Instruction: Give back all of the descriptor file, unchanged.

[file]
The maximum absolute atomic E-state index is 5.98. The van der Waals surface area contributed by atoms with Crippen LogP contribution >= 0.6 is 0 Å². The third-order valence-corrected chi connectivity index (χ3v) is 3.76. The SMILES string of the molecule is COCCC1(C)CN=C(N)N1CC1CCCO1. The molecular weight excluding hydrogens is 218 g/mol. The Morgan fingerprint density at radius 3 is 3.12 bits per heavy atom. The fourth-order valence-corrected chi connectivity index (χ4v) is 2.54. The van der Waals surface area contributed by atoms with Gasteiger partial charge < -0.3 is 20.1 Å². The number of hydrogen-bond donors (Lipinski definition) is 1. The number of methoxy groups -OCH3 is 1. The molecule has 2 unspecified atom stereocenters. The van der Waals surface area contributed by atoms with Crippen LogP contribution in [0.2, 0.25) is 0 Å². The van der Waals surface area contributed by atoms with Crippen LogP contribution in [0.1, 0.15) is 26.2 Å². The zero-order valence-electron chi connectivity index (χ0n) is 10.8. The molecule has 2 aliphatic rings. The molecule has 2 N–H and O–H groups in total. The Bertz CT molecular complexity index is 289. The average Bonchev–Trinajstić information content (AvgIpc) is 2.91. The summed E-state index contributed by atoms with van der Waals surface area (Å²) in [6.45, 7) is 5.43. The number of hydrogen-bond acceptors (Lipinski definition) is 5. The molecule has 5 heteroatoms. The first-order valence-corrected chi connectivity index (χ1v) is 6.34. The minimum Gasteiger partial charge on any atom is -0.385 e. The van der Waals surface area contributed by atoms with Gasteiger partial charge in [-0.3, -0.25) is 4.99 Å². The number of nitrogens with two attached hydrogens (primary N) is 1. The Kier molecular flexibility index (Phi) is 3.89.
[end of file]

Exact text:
The maximum absolute atomic E-state index is 5.98. The van der Waals surface area contributed by atoms with Crippen LogP contribution >= 0.6 is 0 Å². The third-order valence-corrected chi connectivity index (χ3v) is 3.76. The SMILES string of the molecule is COCCC1(C)CN=C(N)N1CC1CCCO1. The molecular weight excluding hydrogens is 218 g/mol. The Morgan fingerprint density at radius 3 is 3.12 bits per heavy atom. The fourth-order valence-corrected chi connectivity index (χ4v) is 2.54. The van der Waals surface area contributed by atoms with Gasteiger partial charge < -0.3 is 20.1 Å². The number of hydrogen-bond donors (Lipinski definition) is 1. The number of methoxy groups -OCH3 is 1. The molecule has 2 unspecified atom stereocenters. The van der Waals surface area contributed by atoms with Crippen LogP contribution in [0.2, 0.25) is 0 Å². The van der Waals surface area contributed by atoms with Crippen LogP contribution in [0.1, 0.15) is 26.2 Å². The zero-order valence-electron chi connectivity index (χ0n) is 10.8. The molecule has 2 aliphatic rings. The molecule has 2 N–H and O–H groups in total. The Bertz CT molecular complexity index is 289. The average Bonchev–Trinajstić information content (AvgIpc) is 2.91. The summed E-state index contributed by atoms with van der Waals surface area (Å²) in [6.45, 7) is 5.43. The number of hydrogen-bond acceptors (Lipinski definition) is 5. The molecule has 5 heteroatoms. The first-order valence-corrected chi connectivity index (χ1v) is 6.34. The minimum Gasteiger partial charge on any atom is -0.385 e. The van der Waals surface area contributed by atoms with Gasteiger partial charge in [-0.3, -0.25) is 4.99 Å². The number of nitrogens with two attached hydrogens (primary N) is 1. The Kier molecular flexibility index (Phi) is 3.89.